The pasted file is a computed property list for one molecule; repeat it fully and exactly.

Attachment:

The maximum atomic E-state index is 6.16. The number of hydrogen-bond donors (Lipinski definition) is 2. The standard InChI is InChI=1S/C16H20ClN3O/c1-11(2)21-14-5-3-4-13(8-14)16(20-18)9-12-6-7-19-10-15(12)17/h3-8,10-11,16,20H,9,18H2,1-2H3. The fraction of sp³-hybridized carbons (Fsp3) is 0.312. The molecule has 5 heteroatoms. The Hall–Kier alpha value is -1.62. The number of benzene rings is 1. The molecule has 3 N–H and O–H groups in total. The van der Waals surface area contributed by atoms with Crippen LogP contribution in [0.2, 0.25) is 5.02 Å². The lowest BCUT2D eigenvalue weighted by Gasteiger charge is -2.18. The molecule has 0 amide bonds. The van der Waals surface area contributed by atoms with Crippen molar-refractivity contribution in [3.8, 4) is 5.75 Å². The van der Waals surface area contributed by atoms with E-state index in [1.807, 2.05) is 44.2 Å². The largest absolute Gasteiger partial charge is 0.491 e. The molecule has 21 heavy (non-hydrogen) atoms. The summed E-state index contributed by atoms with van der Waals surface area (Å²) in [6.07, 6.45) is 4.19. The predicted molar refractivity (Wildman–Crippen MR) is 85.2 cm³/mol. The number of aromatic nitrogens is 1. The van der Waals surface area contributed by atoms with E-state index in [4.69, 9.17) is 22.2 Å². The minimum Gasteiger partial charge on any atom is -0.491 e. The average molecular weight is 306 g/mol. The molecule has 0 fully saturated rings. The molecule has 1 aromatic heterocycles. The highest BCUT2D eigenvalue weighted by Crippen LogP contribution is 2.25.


The maximum atomic E-state index is 6.16. The number of hydrogen-bond donors (Lipinski definition) is 2. The standard InChI is InChI=1S/C16H20ClN3O/c1-11(2)21-14-5-3-4-13(8-14)16(20-18)9-12-6-7-19-10-15(12)17/h3-8,10-11,16,20H,9,18H2,1-2H3. The fraction of sp³-hybridized carbons (Fsp3) is 0.312. The molecule has 5 heteroatoms. The Hall–Kier alpha value is -1.62. The number of benzene rings is 1. The molecule has 3 N–H and O–H groups in total. The van der Waals surface area contributed by atoms with Crippen LogP contribution in [0.2, 0.25) is 5.02 Å². The lowest BCUT2D eigenvalue weighted by Gasteiger charge is -2.18. The molecule has 0 amide bonds. The van der Waals surface area contributed by atoms with Crippen molar-refractivity contribution in [3.8, 4) is 5.75 Å². The van der Waals surface area contributed by atoms with E-state index in [1.807, 2.05) is 44.2 Å². The largest absolute Gasteiger partial charge is 0.491 e. The molecule has 21 heavy (non-hydrogen) atoms. The summed E-state index contributed by atoms with van der Waals surface area (Å²) in [6.07, 6.45) is 4.19. The predicted molar refractivity (Wildman–Crippen MR) is 85.2 cm³/mol. The number of aromatic nitrogens is 1. The van der Waals surface area contributed by atoms with E-state index in [4.69, 9.17) is 22.2 Å². The minimum Gasteiger partial charge on any atom is -0.491 e. The average molecular weight is 306 g/mol. The molecule has 0 fully saturated rings. The molecule has 1 aromatic heterocycles. The highest BCUT2D eigenvalue weighted by Crippen LogP contribution is 2.25.